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I ran my 12th Honolulu Marathon!


I finished my 12th Honolulu Marathon on Sunday December 8, 2019.

I finished my 12th Honolulu Marathon on Sunday December 8, 2019. In this picture, I have my Honolulu Marathon medal, Honolulu Marathon Finisher t-shirt, & shell necklace.

I ran my 12th Honolulu Marathon on Sunday December 8, 2019! Here, I picked up my Honolulu Marathon Finisher Certificate at the Hawaii Convention Center on Monday December 9, 2019.

I ran my 12th Honolulu Marathon on Sunday December 8, 2019! Here, I picked up my Honolulu Marathon Finisher Certificate at the Hawaii Convention Center on Monday December 9, 2019.

I ran my 12th Honolulu Marathon on Sunday December 8, 2019! Here, I picked up my Honolulu Marathon Finisher Certificate at the Hawaii Convention Center on Monday December 9, 2019.

I ran my 12th Honolulu Marathon on Sunday December 8, 2019! Here, I picked up my Honolulu Marathon Finisher Certificate at the Hawaii Convention Center on Monday December 9, 2019.

I ran my 12th Honolulu Marathon on Sunday December 8, 2019! I’m super grateful for my mom dropping me off near Ala Moana Beach Park at 5:00 A.M. and then picking me up later at Kapiolani Park where we finish the race. She’s been doing this for me for the past 12 races.

On Monday December 9, 2019, I picked up my finisher certificate at the Hawaii Convention Center wearing my finisher t-shirt.

My sister Mia convinced my sister Lara and I to run this marathon in 2008.  I’ve continued running this race ever since as an encouragement for me to continue exercising.

For 2020, I plan to increase my cardio and strength training to the level I was at 2017 and prior.  My business projects have been struggling so I’ve been focusing so much of my time on work and neglected my exercise.  I’m so pumped up to increase my training!

Have fun exercising!

With Warmest Aloha, Jon

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To lower your stress, anxiety, depression, or anger, lessen your consumption of the news.


To lower your stress, anxiety, depression, or anger, lessen your consumption of the news. The news is filled with negative stories and gossip, stuff that will make you stressed, anxious, depressed, or angry.

To lower your stress, anxiety, depression, or anger, lessen your consumption of the news.

To lower your stress, anxiety, depression, or anger, lessen your consumption of the news. 🎥📺📰📻🖥️💻📱

The news is filled with negative stories and gossip, stuff that will make you stressed, anxious, depressed, or angry. I stopped watching the news since 2015. 🙅🏻 I feel this has been beneficial for my mental and physical health.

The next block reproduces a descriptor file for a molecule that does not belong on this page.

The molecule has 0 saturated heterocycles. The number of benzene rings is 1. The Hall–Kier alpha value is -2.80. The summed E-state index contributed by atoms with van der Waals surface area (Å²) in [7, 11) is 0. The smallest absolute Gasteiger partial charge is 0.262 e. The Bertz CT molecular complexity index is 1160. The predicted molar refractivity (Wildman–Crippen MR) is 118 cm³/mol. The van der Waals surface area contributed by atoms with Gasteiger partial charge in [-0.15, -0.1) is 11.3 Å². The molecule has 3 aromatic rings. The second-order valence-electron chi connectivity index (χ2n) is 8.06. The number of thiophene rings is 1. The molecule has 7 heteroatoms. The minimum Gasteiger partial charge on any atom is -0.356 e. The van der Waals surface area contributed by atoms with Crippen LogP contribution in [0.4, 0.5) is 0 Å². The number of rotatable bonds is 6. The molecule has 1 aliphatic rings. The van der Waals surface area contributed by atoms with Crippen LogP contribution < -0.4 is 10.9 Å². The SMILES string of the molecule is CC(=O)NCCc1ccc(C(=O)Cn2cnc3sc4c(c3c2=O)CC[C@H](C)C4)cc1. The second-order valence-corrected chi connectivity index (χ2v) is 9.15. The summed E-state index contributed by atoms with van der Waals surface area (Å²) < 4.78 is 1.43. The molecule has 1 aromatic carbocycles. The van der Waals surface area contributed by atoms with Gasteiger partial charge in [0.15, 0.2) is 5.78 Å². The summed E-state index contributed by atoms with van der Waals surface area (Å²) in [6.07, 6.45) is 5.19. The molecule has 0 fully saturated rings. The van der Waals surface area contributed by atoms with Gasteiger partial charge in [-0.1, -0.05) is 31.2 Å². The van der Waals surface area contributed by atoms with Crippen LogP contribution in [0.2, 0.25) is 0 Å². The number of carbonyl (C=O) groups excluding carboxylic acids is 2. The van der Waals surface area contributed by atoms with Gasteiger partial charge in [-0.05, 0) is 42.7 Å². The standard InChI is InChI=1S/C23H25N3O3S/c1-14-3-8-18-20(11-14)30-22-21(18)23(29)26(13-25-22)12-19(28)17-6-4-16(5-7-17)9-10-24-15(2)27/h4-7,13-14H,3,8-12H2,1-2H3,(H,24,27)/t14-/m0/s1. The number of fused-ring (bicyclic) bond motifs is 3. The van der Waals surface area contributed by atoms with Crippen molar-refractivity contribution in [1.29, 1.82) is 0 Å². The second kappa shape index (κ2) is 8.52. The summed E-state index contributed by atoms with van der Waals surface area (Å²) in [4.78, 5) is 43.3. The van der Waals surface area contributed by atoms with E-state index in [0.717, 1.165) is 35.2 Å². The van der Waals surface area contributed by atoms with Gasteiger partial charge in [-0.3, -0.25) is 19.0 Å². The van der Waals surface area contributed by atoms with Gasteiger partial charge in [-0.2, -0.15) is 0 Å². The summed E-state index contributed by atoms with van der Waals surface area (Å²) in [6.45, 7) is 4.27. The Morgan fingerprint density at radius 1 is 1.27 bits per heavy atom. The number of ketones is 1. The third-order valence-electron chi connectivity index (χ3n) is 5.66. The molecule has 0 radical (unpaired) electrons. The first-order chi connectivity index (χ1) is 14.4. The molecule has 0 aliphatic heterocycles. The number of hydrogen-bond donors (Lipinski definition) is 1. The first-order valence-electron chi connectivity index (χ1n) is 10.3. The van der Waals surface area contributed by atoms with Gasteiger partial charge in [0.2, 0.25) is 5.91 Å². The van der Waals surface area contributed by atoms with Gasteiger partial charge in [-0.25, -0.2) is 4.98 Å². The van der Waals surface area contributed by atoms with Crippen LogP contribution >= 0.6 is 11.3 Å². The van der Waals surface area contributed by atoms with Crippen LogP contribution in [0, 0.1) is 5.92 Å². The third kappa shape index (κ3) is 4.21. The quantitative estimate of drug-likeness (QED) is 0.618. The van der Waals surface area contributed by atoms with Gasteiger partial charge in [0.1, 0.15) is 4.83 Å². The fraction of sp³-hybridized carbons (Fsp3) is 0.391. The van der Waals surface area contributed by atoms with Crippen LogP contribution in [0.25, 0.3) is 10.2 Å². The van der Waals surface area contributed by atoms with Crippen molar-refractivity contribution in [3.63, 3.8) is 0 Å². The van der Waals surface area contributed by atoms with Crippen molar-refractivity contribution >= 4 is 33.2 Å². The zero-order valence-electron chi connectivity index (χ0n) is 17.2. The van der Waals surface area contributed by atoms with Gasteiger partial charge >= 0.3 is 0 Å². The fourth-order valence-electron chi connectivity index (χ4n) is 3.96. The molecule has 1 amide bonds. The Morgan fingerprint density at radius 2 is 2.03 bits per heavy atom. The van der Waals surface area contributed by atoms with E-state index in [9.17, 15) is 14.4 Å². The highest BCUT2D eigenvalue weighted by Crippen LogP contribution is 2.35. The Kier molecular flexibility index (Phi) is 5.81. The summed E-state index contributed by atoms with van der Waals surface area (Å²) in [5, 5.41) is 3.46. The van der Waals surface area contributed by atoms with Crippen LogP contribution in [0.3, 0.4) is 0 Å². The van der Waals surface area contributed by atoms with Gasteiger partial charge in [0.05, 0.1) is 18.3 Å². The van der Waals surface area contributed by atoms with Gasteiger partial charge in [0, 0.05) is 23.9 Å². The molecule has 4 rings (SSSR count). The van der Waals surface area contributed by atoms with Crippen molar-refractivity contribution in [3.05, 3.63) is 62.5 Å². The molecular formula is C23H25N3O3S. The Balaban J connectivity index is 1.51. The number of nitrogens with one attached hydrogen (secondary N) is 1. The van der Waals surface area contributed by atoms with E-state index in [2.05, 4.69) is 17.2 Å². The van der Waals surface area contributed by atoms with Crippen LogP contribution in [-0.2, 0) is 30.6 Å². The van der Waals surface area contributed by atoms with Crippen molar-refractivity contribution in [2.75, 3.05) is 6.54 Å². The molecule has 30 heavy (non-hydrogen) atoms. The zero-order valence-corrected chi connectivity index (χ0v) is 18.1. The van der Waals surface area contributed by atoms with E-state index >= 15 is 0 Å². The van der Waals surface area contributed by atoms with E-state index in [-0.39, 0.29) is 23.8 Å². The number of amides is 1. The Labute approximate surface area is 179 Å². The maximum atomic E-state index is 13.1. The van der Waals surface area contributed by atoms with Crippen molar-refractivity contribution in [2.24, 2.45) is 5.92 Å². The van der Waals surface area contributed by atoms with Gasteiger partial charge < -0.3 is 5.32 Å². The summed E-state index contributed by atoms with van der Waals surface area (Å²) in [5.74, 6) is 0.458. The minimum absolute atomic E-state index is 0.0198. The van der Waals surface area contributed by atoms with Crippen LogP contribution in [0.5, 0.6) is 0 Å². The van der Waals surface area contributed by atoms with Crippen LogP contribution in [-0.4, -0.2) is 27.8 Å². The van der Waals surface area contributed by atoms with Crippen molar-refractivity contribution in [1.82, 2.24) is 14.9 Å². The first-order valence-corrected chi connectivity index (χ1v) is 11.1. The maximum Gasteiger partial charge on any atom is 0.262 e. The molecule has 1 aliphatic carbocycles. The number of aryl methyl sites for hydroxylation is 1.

However, once in awhile, I research news on the Internet regarding niche subjects that is fun or practical such as business, weather, or sports from my alma mater universities: University of Hawaii and Gonzaga University. When people I know die or a storm is approaching, I usually see these stories popping up on social media, through word of mouth, or notifications on my smartphone. 😊

You know yourself well. If the media is bringing you down, turn them off on all your devices and focus on things that lift you up! ☝️⬆️

With Warmest Aloha,
Jon

+positive masters+ is an e-commerce store at www.positivemasters.com that provides mindset practices, motivational writing, and apparel with mantras to boost your happiness and counter any stress, anxiety, sadness, or anger that you may be undergoing. ❤️

Shop at our store by clicking here: www.positivemasters.com!! 🛍️

We have a Holiday Season Sale of 50% off and free shipping for the entire store from 11/29/2019 to 12/11/2019! 🎄🎁

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You think a lot. You feel a lot. That’s because you care.


You think a lot. You feel a lot. That's because you care.

You think a lot. You feel a lot. That’s because you care.

You think a lot. You feel a lot. That’s because you care.❤️⁠

+positive masters+ is an e-commerce store at www.positivemasters.com that provides mindset practices, motivational writing, and apparel with mantras to boost your happiness and counter any stress, anxiety, sadness, or anger you may be facing. We offer free shipping for purchases of $50 or more! 🛍️⁠